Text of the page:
The Ironman, held annually in Hawaii since 1978, and in Kailua-Kona since 1981, was not held in 2020 or 2021 due to the coronavirus pandemic.

The world championships made a one-time-only stop in St. George, Utah, on May 7 to make up for the 2021 cancellation. The winners were Norway’s Kristian Blummenfelt, the Tokyo Olympic triathlon champion, and Swiss Daniela Ryf, who bagged her fifth Ironman world title.

Both are entered in Kailua-Kona, where the races are now split between two days — Thursday for the women and Saturday for the men.

An Ironman includes a 2.4-mile swim, 112-mile bike and a marathon — totaling 140.6 miles of racing. It takes top triathletes eight hours to complete. Very arguably, it crowns the world’s fittest man and woman.

WATCH LIVE: Ironman Kona, Thursday, 12 p.m. ET — STREAM LINK

Ryf, 35 and a 2008 and 2012 Olympian, can tie retired countrywoman Natascha Badmann for second place on the women’s list at six Ironman world titles. Only Zimbabwean-turned-American Paula Newby-Fraser has more with eight.

The field also includes German Anne Haug, the 2019 Kona champ and only woman other than Ryf to win since 2015. Brit Lucy Charles-Barclay, the Kona runner-up in 2017, 2018 and 2019, returns after missing the St. George event due to a stress fracture in her hip.

Blummenfelt, 28 and in his Kona debut, will try to become the youngest male champion in Kona since German Normann Stadler in 2005. His top challengers include countryman Gustav Iden, the two-time reigning Half Ironman world champion, and German Patrick Lange, the 2017 and 2018 Ironman Kona winner.

Also racing Saturday is Dallas Clark, a retired All-Pro NFL tight end with the Indianapolis Colts, and Tony Kanaan, the 2013 Indy 500 champion who completed the 2011 Kona Ironman in 12 hours, 52 minutes, 40 seconds.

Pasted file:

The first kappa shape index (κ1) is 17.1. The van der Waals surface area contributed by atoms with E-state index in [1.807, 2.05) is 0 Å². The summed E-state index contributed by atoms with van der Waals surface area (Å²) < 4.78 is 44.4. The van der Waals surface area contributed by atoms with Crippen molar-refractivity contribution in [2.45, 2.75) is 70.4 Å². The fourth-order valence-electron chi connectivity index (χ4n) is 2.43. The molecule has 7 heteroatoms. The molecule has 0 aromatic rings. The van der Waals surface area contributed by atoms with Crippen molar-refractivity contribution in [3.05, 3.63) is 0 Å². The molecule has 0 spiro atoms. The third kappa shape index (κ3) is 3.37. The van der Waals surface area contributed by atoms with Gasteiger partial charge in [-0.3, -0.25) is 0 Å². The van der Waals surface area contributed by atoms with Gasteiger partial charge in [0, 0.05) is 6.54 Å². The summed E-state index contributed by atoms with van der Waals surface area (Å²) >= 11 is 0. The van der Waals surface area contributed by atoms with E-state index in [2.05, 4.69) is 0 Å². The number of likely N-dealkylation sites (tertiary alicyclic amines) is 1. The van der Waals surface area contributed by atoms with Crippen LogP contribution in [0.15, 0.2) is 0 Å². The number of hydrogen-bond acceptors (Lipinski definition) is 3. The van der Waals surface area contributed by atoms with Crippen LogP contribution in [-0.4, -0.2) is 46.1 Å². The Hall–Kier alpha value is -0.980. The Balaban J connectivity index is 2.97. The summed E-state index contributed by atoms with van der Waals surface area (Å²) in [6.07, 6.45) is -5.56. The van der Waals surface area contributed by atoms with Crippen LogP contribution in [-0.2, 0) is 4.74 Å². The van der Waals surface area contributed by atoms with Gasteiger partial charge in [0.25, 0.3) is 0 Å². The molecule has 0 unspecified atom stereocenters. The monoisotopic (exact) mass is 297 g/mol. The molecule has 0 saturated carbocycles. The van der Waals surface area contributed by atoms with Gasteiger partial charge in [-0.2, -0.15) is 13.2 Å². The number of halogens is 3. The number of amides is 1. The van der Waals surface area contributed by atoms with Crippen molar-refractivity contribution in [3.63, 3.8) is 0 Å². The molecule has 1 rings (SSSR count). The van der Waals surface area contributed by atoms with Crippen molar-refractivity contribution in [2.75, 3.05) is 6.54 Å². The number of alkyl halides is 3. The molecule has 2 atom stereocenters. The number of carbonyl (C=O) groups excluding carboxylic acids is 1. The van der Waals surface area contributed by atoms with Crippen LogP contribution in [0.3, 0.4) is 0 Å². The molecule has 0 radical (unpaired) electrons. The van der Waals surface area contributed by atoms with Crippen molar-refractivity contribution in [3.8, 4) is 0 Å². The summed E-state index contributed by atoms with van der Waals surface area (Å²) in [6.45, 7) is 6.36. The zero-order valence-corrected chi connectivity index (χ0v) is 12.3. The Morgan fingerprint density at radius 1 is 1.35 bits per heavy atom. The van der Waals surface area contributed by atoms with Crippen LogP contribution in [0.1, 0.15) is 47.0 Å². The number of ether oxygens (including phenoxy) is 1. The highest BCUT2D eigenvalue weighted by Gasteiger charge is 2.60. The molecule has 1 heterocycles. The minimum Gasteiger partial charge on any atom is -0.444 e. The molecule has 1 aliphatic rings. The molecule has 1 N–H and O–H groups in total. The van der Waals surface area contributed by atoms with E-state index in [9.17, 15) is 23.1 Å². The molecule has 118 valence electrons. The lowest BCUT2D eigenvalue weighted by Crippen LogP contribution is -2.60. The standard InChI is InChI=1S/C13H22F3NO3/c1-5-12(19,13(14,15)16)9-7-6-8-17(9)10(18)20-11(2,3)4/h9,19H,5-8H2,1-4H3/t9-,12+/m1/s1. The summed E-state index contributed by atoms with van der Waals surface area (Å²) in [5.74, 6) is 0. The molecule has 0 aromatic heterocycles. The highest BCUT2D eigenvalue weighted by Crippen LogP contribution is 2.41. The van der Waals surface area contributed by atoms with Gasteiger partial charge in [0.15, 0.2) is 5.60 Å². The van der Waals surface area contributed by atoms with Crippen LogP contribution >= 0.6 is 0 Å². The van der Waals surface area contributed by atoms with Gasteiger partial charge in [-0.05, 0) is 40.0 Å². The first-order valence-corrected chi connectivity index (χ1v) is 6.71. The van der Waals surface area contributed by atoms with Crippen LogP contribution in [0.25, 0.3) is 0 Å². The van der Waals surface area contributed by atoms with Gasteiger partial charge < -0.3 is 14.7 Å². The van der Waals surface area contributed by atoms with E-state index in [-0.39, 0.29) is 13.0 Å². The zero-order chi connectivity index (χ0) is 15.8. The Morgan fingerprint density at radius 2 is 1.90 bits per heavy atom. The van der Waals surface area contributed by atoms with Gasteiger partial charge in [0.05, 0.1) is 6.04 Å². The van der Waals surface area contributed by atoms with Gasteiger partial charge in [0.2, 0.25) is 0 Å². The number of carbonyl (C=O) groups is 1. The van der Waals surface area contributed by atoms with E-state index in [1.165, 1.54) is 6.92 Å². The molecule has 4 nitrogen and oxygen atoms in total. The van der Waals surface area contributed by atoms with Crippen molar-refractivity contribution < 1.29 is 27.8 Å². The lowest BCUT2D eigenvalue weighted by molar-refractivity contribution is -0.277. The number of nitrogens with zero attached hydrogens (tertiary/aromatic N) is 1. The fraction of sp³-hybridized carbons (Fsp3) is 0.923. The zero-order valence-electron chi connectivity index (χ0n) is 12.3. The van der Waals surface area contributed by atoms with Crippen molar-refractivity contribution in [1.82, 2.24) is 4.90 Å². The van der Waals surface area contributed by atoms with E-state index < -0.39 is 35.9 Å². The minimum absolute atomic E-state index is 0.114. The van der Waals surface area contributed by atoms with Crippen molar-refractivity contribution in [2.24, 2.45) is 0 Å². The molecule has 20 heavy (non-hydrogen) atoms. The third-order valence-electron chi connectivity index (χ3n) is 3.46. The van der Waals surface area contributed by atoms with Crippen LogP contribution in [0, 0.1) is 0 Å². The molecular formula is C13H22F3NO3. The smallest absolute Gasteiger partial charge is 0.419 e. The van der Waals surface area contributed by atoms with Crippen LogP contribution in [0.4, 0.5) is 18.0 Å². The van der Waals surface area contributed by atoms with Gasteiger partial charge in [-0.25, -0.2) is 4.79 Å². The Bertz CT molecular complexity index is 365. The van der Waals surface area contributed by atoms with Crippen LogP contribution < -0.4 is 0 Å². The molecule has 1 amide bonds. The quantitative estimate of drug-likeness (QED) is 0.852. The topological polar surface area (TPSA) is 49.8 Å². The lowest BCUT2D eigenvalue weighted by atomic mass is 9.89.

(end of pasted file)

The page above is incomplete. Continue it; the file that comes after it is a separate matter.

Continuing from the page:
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Joan Benoit Samuelson, Olympic marathon champ in 1984, runs London Marathon at 65

Joan Benoit Samuelson
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Joan Benoit Samuelson, the first Olympic women’s marathon champion in 1984, ran her first 26.2-mile race in three years at Sunday’s London Marathon and won her age group.

Benoit Samuelson, 65, clocked 3 hours, 20 minutes, 20 seconds to top the women’s 65-69 age group by 7 minutes, 52 seconds. She took pleasure in being joined in the race by daughter Abby, who crossed in 2:58:19.

“She may have beaten me with my replacement knee, but everybody said I wouldn’t do it! I will never say never,” Benoit Samuelson said, according to race organizers. “I am a grandmother now to Charlotte, and it’s my goal to run 5K with her.”

LONDON MARATHON: Results

Benoit Samuelson raced the 1987 Boston Marathon while three months pregnant with Abby. Before that, she won the first Olympic women’s marathon at the 1984 Los Angeles Games, plus the Boston Marathon in 1979 and 1983 and the Chicago Marathon in 1985.

Her personal best — 2:21:21 — still holds up. She ranks sixth in U.S. women’s history.

Benoit Samuelson plans to race the Tokyo Marathon to complete her set of doing all six annual World Marathon Majors. The others are Berlin, Boston, Chicago and New York City.

“I’m happy to finish this race and make it to Tokyo, but I did it today on a wing and a prayer,” she said, according to organizers. “I’m blessed to have longevity in this sport. It doesn’t owe me anything, but I feel I owe my sport.”